Dr. Huang's is an Associate Professor in the Marketing Area. She received her PhD in Psychology from Yale University and was a postdoctoral fellow in the marketing department at the Rotman School of Management, University of Toronto. Dr. Huang's research focuses on how people perceive others to be pursuing goals (or not), and the consequences of these goal-related judgments on the targets. This theoretical and empirical work has been published in top-tier behavioral science journals, including Behavioral and Brain Sciences, Psychological Science, the Journal of Experimental Social Psychology, and Social Psychological and Personality Science.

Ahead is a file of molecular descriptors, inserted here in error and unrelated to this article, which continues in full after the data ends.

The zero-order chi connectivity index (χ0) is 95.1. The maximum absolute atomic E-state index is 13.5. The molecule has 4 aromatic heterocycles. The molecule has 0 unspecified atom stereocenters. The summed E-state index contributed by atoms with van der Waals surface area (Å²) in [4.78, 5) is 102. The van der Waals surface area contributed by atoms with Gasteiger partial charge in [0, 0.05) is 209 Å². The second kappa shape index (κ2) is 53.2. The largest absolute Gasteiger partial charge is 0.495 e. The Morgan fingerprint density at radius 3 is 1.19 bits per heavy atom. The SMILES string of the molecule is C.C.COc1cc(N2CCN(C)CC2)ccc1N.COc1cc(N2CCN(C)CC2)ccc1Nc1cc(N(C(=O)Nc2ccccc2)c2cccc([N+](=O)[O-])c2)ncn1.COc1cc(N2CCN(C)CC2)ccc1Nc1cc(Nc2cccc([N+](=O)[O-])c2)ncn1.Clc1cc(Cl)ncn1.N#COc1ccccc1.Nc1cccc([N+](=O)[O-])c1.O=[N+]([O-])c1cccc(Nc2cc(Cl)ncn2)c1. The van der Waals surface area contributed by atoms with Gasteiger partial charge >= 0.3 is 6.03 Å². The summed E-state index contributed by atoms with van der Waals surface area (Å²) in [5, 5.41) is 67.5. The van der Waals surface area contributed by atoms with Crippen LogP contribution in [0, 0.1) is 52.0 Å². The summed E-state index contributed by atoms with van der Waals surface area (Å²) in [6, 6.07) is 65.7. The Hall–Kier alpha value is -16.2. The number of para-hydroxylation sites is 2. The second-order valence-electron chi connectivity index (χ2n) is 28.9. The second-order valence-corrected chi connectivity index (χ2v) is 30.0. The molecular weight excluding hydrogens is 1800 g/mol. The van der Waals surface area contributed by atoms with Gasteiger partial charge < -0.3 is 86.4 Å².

"Unfit by Accident: Third-party Perception of Parental Fitness Based on Childbearing Intention," Social Psychological and Personality Science, 2019.
"Catching (up with) Magical Contagion: A Review of Contagion Effects in Consumer Contexts," with J.M. Ackerman and G.E. Newman, Journal of the Association for Consumer Research, 2017.
"(De)contaminating Product Preferences: A Multi-method Investigation into Pathogen Threat's Influence on Used Product Preferences," with J.M. Ackerman and A. Sedlovskaya, 2017.
"The Selfish Goal: Autonomously Operating Motivational Structures as the Proximate Cause of Human Judgment and Behavior," with J.A. Bargh, target article in Behavioral and Brain Sciences, 2014.